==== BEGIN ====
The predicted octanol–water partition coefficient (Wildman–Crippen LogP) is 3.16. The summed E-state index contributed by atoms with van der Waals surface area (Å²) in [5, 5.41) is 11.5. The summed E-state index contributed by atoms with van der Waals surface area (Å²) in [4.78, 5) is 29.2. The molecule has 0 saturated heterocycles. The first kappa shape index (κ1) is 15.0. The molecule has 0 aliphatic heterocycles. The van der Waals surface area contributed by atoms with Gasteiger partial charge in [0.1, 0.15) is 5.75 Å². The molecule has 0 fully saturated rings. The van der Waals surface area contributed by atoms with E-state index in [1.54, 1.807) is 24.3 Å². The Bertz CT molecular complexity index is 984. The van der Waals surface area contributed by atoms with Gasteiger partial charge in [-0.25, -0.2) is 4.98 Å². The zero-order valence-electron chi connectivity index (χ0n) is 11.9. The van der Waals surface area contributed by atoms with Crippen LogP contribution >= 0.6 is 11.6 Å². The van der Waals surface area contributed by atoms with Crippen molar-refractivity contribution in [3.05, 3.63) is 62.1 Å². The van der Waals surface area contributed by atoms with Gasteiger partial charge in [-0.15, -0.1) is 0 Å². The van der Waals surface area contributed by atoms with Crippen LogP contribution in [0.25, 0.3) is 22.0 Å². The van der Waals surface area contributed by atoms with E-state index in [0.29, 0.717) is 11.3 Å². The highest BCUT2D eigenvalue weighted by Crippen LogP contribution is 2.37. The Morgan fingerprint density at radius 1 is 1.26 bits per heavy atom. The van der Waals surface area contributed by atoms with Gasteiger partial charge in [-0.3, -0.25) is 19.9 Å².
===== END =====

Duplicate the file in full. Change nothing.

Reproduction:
The predicted octanol–water partition coefficient (Wildman–Crippen LogP) is 3.16. The summed E-state index contributed by atoms with van der Waals surface area (Å²) in [5, 5.41) is 11.5. The summed E-state index contributed by atoms with van der Waals surface area (Å²) in [4.78, 5) is 29.2. The molecule has 0 saturated heterocycles. The first kappa shape index (κ1) is 15.0. The molecule has 0 aliphatic heterocycles. The van der Waals surface area contributed by atoms with Gasteiger partial charge in [0.1, 0.15) is 5.75 Å². The molecule has 0 fully saturated rings. The van der Waals surface area contributed by atoms with E-state index in [1.54, 1.807) is 24.3 Å². The Bertz CT molecular complexity index is 984. The van der Waals surface area contributed by atoms with Gasteiger partial charge in [-0.25, -0.2) is 4.98 Å². The zero-order valence-electron chi connectivity index (χ0n) is 11.9. The van der Waals surface area contributed by atoms with Crippen LogP contribution >= 0.6 is 11.6 Å². The van der Waals surface area contributed by atoms with Crippen molar-refractivity contribution in [3.05, 3.63) is 62.1 Å². The van der Waals surface area contributed by atoms with Gasteiger partial charge in [-0.15, -0.1) is 0 Å². The van der Waals surface area contributed by atoms with Crippen LogP contribution in [0.25, 0.3) is 22.0 Å². The van der Waals surface area contributed by atoms with E-state index in [0.29, 0.717) is 11.3 Å². The highest BCUT2D eigenvalue weighted by Crippen LogP contribution is 2.37. The Morgan fingerprint density at radius 1 is 1.26 bits per heavy atom. The van der Waals surface area contributed by atoms with Gasteiger partial charge in [-0.3, -0.25) is 19.9 Å².